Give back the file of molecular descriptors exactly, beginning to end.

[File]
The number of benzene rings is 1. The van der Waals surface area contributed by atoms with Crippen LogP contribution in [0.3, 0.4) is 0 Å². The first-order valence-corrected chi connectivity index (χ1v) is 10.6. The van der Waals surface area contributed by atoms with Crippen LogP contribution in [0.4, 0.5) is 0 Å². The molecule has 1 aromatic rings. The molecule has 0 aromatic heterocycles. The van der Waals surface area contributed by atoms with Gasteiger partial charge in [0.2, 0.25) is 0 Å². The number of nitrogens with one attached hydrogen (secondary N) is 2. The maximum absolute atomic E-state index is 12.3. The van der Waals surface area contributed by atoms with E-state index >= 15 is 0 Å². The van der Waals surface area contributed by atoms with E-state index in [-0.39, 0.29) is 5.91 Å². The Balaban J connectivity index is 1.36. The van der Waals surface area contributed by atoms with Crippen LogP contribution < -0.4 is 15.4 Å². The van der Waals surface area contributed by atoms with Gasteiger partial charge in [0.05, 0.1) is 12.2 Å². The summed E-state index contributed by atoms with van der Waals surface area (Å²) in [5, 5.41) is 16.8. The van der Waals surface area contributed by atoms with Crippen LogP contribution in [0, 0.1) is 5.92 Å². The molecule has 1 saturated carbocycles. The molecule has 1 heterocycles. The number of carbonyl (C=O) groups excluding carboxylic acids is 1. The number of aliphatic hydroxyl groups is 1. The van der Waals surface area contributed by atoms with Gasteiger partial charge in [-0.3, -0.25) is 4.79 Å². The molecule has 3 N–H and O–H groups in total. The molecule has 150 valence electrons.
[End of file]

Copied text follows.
The number of benzene rings is 1. The van der Waals surface area contributed by atoms with Crippen LogP contribution in [0.3, 0.4) is 0 Å². The first-order valence-corrected chi connectivity index (χ1v) is 10.6. The van der Waals surface area contributed by atoms with Crippen LogP contribution in [0.4, 0.5) is 0 Å². The molecule has 1 aromatic rings. The molecule has 0 aromatic heterocycles. The van der Waals surface area contributed by atoms with Gasteiger partial charge in [0.2, 0.25) is 0 Å². The number of nitrogens with one attached hydrogen (secondary N) is 2. The maximum absolute atomic E-state index is 12.3. The van der Waals surface area contributed by atoms with E-state index >= 15 is 0 Å². The van der Waals surface area contributed by atoms with E-state index in [-0.39, 0.29) is 5.91 Å². The Balaban J connectivity index is 1.36. The van der Waals surface area contributed by atoms with Crippen LogP contribution < -0.4 is 15.4 Å². The van der Waals surface area contributed by atoms with Gasteiger partial charge in [0.05, 0.1) is 12.2 Å². The summed E-state index contributed by atoms with van der Waals surface area (Å²) in [5, 5.41) is 16.8. The van der Waals surface area contributed by atoms with Crippen LogP contribution in [0, 0.1) is 5.92 Å². The molecule has 1 saturated carbocycles. The molecule has 1 heterocycles. The number of carbonyl (C=O) groups excluding carboxylic acids is 1. The number of aliphatic hydroxyl groups is 1. The van der Waals surface area contributed by atoms with Gasteiger partial charge in [-0.3, -0.25) is 4.79 Å². The molecule has 3 N–H and O–H groups in total. The molecule has 150 valence electrons.